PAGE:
Maya Kadhale, an abandoned wife now in her forties, is presently supporting herself by working in several homes as a domestic helper. As she washes piles of clothes every day, rinses dishes by the hour, she is haunted by one thought: How long can she keep this up? Kadhale suffers from rheumatism in both her hands, possibly exacerbated by the work she does that involves long periods of contact with cold water. She knows that in a few years’ time, her fingers will be too crippled to perform tasks of this kind.
Consider also Kamala Tarachand, who took up rag picking to feed herself and her husband, now too old to earn a living. One day a speeding motorcycle left her with injuries that required two surgeries. The encounter on the mean street meant that this 62-year-old woman could now no longer venture out and try and earn a little something.
The moment of that stove burst is written on the scars of Kaushalya Domate’s face. She was cooking at that time. The incident left one hand and parts of her body badly injured, and she finds herself falling ill very often these days. “I work for two days and fall ill for four. That is the story of my life. Family members support me,” says the 54-year-old woman who doesn’t have an independent source of income.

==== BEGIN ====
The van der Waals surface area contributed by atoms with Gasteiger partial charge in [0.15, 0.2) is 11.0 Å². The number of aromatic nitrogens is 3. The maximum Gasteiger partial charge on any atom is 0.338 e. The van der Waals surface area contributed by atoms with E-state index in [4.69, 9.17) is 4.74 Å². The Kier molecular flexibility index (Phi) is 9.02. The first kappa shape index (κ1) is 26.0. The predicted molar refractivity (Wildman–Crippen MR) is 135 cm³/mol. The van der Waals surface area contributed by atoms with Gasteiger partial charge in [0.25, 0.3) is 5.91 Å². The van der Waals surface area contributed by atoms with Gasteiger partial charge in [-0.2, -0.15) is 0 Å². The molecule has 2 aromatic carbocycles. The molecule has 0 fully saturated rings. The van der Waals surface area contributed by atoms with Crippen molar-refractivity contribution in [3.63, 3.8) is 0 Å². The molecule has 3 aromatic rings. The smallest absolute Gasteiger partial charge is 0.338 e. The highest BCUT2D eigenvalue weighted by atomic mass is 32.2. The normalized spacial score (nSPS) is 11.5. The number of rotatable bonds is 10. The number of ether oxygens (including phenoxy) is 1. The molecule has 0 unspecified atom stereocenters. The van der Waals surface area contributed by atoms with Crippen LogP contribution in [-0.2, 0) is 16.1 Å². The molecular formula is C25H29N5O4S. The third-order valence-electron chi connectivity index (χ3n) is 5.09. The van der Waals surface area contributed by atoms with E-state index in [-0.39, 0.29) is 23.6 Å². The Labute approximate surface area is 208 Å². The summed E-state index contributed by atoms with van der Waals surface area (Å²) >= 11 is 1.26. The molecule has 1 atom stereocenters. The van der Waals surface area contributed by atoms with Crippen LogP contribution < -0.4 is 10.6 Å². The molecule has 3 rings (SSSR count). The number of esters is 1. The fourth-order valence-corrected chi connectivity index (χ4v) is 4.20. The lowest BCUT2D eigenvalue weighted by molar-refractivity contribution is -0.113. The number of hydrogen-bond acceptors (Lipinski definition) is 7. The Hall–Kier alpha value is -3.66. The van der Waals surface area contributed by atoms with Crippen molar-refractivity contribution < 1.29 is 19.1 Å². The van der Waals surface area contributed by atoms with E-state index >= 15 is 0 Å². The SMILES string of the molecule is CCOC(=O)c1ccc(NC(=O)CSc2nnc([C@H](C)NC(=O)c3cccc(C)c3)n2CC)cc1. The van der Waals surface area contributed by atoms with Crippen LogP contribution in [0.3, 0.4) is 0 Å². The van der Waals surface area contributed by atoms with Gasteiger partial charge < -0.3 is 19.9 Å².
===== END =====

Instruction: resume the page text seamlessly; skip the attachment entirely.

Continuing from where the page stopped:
All these three women from Maharashtra were part of a group of the 2,000 working poor from nine states who had gathered in the Capital on an excruciatingly hot day to take part in a campaign for a universal old age pension launched by social activists like Aruna Roy, Jean Dreze and Baba Adhav.
India is often regarded as one of the youngest nations in the world with 33 per cent of its population below 15. The focus of government’s policy and social mobilisation has invariably been on the younger and “productive” sections of society. In contrast, the elderly living quietly in its midst hardly figure on the policy radar.